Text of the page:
Protesting is not something most people would want to do, on any day. So do people protest because this is their way of crying for help?

    Few will have failed to notice the apparent rise in public protests on our streets and an increase in police reports lodged by aggrieved parties. Despite the ban on street protests, there has been no let-up in the shows of disapproval by various sections of society.

    Last November, the Internal Security Act (ISA) was repealed and the Peaceful Assembly Bill (PAB) replaced it. This was promptly followed by howls of protest, including one from the Bar Council. The PAB does not deter the rakyat from

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  • Whatever your beliefs, both Malay and English are important

    The three most widely spoken languages in the world are Chinese, Spanish and English. In multiracial Malaysia, both the national language, Malay and English are taught in schools although the proficiency of English varies in different communities and between East and Peninsular Malaysia.

    Since 2009, when the PPSMI (the Teaching and Learning of Science and Mathematics in English) was to be phased out in stages, parents have demanded that the PPSMI be retained.

    Thus, the recent debacle with the erroneous translations on the English websites of various government departments could not have come at a worse time.

    In the PPSMI issue, parents, students and teachers, were told of a compromise in November 2011, when the Cabinet announced that the current batch of Year 1 students would have the option of continuing under PPSMI until they completed Form 5.

    Many parents, though are still dissatisfied. They are demanding that more is done to improve the level of English in our society, especially

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  • Is Mindef blunder a symptom of 'bad education'?

    Are inaccurate translations and depndency on machines a sign that the standard of English in Malaysia has deteriorated?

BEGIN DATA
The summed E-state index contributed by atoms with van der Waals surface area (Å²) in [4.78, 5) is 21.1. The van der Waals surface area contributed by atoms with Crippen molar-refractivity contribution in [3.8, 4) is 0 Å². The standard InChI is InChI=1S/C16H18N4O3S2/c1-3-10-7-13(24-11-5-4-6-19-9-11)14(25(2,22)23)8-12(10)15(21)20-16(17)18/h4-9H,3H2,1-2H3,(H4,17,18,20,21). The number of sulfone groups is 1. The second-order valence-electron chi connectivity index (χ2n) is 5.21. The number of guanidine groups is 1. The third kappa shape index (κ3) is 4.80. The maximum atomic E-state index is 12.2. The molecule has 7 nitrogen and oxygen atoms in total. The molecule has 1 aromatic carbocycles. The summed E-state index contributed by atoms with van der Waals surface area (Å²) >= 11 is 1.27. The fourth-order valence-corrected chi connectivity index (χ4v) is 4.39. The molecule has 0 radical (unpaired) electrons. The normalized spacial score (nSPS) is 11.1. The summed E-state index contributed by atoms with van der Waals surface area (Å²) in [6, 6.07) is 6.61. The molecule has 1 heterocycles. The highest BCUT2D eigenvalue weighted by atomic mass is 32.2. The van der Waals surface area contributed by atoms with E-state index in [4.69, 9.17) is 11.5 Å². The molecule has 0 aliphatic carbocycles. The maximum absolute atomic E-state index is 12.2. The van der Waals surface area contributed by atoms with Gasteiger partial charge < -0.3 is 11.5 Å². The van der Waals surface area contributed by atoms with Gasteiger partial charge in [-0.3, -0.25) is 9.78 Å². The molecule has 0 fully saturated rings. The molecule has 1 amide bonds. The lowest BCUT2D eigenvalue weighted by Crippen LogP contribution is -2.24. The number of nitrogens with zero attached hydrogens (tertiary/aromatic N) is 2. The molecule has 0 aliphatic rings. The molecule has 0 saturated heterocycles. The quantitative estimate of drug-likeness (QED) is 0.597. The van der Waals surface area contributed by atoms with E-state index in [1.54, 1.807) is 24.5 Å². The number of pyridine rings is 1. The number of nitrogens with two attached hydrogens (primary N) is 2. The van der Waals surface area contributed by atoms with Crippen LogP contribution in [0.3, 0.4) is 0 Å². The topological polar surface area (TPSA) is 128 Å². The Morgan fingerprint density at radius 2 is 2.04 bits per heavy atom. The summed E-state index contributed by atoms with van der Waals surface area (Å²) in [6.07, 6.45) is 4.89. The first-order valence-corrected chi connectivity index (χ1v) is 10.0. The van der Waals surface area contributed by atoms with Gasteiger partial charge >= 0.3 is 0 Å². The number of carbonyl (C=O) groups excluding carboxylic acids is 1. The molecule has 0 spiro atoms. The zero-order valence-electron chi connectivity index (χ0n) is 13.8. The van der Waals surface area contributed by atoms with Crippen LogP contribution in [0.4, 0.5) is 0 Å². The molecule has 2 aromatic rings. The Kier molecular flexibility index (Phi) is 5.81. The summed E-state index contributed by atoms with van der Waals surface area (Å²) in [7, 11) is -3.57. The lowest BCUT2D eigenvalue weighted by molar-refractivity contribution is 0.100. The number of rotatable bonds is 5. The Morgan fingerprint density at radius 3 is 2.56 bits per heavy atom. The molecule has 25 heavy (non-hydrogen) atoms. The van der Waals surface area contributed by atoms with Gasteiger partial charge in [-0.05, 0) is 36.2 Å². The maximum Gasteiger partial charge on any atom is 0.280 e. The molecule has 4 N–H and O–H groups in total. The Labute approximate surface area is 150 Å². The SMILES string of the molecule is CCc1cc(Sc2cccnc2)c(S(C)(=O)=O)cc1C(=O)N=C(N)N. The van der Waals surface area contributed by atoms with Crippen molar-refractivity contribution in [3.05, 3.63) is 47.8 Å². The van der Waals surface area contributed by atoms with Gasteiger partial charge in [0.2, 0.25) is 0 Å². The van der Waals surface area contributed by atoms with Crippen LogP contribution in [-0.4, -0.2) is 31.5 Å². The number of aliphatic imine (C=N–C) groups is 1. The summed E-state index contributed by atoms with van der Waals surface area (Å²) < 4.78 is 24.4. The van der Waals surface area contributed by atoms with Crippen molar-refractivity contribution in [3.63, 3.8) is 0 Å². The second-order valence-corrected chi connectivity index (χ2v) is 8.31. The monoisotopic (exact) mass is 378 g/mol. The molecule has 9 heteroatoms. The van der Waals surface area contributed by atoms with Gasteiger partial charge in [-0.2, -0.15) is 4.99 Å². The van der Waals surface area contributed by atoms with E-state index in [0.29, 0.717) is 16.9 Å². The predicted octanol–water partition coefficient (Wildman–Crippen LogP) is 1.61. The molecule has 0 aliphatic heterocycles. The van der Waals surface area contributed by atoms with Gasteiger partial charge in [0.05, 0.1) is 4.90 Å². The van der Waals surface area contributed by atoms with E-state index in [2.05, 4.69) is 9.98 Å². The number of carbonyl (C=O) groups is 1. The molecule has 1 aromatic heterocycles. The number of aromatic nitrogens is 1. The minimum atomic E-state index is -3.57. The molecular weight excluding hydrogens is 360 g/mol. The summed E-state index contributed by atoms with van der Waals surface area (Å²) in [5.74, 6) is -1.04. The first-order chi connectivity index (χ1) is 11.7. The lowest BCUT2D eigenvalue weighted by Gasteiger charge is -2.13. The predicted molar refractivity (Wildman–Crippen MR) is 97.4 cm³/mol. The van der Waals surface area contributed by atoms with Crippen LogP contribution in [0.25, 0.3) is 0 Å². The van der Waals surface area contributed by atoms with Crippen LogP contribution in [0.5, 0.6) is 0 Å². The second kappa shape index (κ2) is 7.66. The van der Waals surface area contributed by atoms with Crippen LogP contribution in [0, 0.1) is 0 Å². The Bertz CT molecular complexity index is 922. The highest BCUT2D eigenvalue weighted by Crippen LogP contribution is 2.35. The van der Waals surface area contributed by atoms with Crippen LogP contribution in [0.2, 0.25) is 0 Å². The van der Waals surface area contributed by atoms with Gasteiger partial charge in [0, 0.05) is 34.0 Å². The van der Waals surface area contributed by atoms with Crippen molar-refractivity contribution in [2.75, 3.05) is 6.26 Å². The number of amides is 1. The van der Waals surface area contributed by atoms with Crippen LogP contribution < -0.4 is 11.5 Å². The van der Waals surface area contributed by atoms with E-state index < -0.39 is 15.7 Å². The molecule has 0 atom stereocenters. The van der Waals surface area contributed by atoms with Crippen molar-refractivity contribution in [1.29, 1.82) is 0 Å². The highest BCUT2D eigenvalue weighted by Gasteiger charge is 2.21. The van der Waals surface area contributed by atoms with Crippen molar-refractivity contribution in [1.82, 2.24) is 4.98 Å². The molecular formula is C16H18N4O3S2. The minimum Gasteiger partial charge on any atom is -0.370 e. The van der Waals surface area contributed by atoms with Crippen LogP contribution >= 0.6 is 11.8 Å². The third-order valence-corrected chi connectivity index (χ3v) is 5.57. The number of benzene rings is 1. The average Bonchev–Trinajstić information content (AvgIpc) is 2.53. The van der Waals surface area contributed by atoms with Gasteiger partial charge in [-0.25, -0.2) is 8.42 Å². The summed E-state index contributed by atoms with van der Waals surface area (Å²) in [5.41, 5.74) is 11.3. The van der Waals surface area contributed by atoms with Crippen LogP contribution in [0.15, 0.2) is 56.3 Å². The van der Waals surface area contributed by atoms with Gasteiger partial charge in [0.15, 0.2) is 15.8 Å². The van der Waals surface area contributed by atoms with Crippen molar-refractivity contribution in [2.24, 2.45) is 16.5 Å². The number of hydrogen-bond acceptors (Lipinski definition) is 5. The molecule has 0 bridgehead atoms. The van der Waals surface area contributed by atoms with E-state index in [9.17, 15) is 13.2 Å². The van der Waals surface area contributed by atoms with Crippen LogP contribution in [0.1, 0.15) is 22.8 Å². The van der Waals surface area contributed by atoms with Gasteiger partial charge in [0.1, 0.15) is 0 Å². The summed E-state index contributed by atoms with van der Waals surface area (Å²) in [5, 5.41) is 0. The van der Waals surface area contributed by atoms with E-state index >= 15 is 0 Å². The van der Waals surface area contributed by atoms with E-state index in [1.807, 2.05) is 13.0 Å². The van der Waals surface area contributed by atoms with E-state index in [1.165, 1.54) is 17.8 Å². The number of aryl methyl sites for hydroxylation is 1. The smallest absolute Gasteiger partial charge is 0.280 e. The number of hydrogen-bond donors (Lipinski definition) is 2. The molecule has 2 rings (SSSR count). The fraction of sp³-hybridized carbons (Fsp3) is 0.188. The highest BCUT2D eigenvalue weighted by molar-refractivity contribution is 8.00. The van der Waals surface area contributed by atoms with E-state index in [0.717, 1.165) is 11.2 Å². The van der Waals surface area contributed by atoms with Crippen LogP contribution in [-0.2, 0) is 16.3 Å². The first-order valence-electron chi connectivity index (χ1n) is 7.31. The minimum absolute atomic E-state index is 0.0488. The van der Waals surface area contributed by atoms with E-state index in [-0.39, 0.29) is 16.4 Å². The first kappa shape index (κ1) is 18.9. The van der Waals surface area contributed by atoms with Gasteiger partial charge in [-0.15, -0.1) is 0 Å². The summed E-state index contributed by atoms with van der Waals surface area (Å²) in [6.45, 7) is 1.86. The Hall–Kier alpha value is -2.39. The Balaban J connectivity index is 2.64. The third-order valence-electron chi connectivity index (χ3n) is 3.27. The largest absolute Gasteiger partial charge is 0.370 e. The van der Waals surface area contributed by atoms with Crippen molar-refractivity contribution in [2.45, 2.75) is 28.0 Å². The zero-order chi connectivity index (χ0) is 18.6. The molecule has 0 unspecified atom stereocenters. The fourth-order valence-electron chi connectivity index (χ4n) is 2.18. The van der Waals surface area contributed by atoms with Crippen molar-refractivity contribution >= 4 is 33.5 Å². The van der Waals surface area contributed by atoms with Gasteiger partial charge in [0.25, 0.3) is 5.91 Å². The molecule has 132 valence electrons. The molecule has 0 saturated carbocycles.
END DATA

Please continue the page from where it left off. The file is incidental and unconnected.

By Mariam Mokhtar

    The English version of Mindef's official website came under attack for its series of embarrassing gaffes, and soon became a Twitter and Facebook sensation thus forcing the ministry to close down the site.

    The inaccurate translations, coming soon after the fiercely fought demands by pro-English lobby groups like Parent Action Group for Education (PAGE) to champion the use of English in the teaching of Mathematics and science in schools, have further tarnished the image of the Ministry of Education.

    Days after the translation debacle, Defence Minister Dr Ahmad Zahid Hamidi, admitted that his ministry had used and relied on the free online services of Google Translate.

    "We have corrected the mistakes and translations are no longer done that way. It is now done manually. We did not intend for the English translations to turn out that way."

    The Mindef website had listed the appropriate dress attire for visits to its premises and had cited a literal

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  • The Ministry of Defence which has been embroiled in a series of allegedly corrupt scandals involving Scorpene submarines, offshore patrol boats, and security and defence deals, was hit by another bombshell in early January.

    The English version of Mindef's official website came under attack for its series of embarrassing gaffes, and soon became a Twitter and Facebook sensation thus forcing the ministry to close down the site.

    The inaccurate translations, coming soon after the fiercely fought demands by pro-English lobby groups like Parent Action Group for Education (PAGE) to champion the use of English in the teaching of Mathematics and science in schools, have further tarnished the image of the Ministry of Education.